That being said, this bill is not something I can support. Those watching at home on CPAC are probably asking themselves what this bill is about, and why Parliament is debating this instead of important issues of the day, such as the question we discussed earlier in question period of why there is a known ISIS fighter walking free on the streets of Toronto after happily broadcasting how he murdered innocents abroad while fighting for ISIS in Syria. Why is he busy doing press conferences in Toronto instead of being in jail?

What about the constitutional crisis created by the Liberals in their poor handling of the Trans Mountain pipeline issue? Why are we not discussing that? Why are we not debating the issue of the border crisis in the member's own riding, where we have a flood of illegal immigrants coming in from the United States? I notice that over 20% of her riding is made up of seniors. Why are we not debating palliative care or seniors issues instead of this? None of that is going to be debated. The bill is solely about changing the name of the riding. Seriously, it is just a name change.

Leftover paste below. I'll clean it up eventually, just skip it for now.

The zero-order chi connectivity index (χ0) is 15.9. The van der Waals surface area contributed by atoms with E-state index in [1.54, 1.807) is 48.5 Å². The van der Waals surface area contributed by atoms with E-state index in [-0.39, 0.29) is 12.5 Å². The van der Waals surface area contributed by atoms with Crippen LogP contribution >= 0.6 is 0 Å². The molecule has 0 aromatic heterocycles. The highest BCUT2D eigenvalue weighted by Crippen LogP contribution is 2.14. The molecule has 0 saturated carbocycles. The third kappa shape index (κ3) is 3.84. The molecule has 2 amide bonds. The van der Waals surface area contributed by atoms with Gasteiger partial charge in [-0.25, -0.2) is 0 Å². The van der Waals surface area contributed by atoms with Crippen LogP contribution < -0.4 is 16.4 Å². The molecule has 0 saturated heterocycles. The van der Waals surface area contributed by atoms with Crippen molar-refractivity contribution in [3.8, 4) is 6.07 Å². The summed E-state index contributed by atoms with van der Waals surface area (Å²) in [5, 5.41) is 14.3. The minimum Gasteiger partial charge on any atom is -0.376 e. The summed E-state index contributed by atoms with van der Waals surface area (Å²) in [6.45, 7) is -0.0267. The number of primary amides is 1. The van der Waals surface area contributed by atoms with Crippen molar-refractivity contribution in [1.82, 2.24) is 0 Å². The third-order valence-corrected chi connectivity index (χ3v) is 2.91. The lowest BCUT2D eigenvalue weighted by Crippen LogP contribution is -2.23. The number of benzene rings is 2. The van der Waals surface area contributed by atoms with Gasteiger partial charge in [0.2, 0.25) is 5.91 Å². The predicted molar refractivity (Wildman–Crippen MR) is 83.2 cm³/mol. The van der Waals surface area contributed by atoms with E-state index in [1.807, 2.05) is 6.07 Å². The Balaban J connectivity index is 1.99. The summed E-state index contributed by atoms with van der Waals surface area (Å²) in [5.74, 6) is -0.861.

If people are at home watching CPAC right now, they are probably a bit more engaged than regular Canadians and would know that last week we passed changes to the names of other members' ridings. The chief government whip had a bill passed, which has already gone through the House and is with the Senate, so that MPs can change the names of their ridings at will. They would not need a special private member's bill; they can just change the name.